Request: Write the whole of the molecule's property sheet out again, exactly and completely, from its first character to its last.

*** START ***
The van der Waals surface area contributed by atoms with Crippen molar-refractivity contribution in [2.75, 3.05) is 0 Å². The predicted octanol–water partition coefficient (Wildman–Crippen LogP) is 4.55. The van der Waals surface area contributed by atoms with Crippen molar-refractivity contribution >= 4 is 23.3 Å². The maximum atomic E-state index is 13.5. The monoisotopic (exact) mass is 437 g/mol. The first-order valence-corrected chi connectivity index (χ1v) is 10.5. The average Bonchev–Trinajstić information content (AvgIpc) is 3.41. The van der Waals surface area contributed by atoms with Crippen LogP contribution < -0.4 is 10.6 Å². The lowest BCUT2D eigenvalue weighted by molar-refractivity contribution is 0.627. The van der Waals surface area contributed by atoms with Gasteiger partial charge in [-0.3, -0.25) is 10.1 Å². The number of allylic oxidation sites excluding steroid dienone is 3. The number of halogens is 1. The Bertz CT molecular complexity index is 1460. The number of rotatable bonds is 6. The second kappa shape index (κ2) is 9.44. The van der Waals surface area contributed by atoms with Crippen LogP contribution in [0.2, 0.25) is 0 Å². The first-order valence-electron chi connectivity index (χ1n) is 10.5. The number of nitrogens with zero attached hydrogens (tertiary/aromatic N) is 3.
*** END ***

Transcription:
The van der Waals surface area contributed by atoms with Crippen molar-refractivity contribution in [2.75, 3.05) is 0 Å². The predicted octanol–water partition coefficient (Wildman–Crippen LogP) is 4.55. The van der Waals surface area contributed by atoms with Crippen molar-refractivity contribution >= 4 is 23.3 Å². The maximum atomic E-state index is 13.5. The monoisotopic (exact) mass is 437 g/mol. The first-order valence-corrected chi connectivity index (χ1v) is 10.5. The average Bonchev–Trinajstić information content (AvgIpc) is 3.41. The van der Waals surface area contributed by atoms with Crippen LogP contribution < -0.4 is 10.6 Å². The lowest BCUT2D eigenvalue weighted by molar-refractivity contribution is 0.627. The van der Waals surface area contributed by atoms with Gasteiger partial charge in [-0.3, -0.25) is 10.1 Å². The number of allylic oxidation sites excluding steroid dienone is 3. The number of halogens is 1. The Bertz CT molecular complexity index is 1460. The number of rotatable bonds is 6. The second kappa shape index (κ2) is 9.44. The van der Waals surface area contributed by atoms with Crippen LogP contribution in [0.2, 0.25) is 0 Å². The first-order valence-electron chi connectivity index (χ1n) is 10.5. The number of nitrogens with zero attached hydrogens (tertiary/aromatic N) is 3.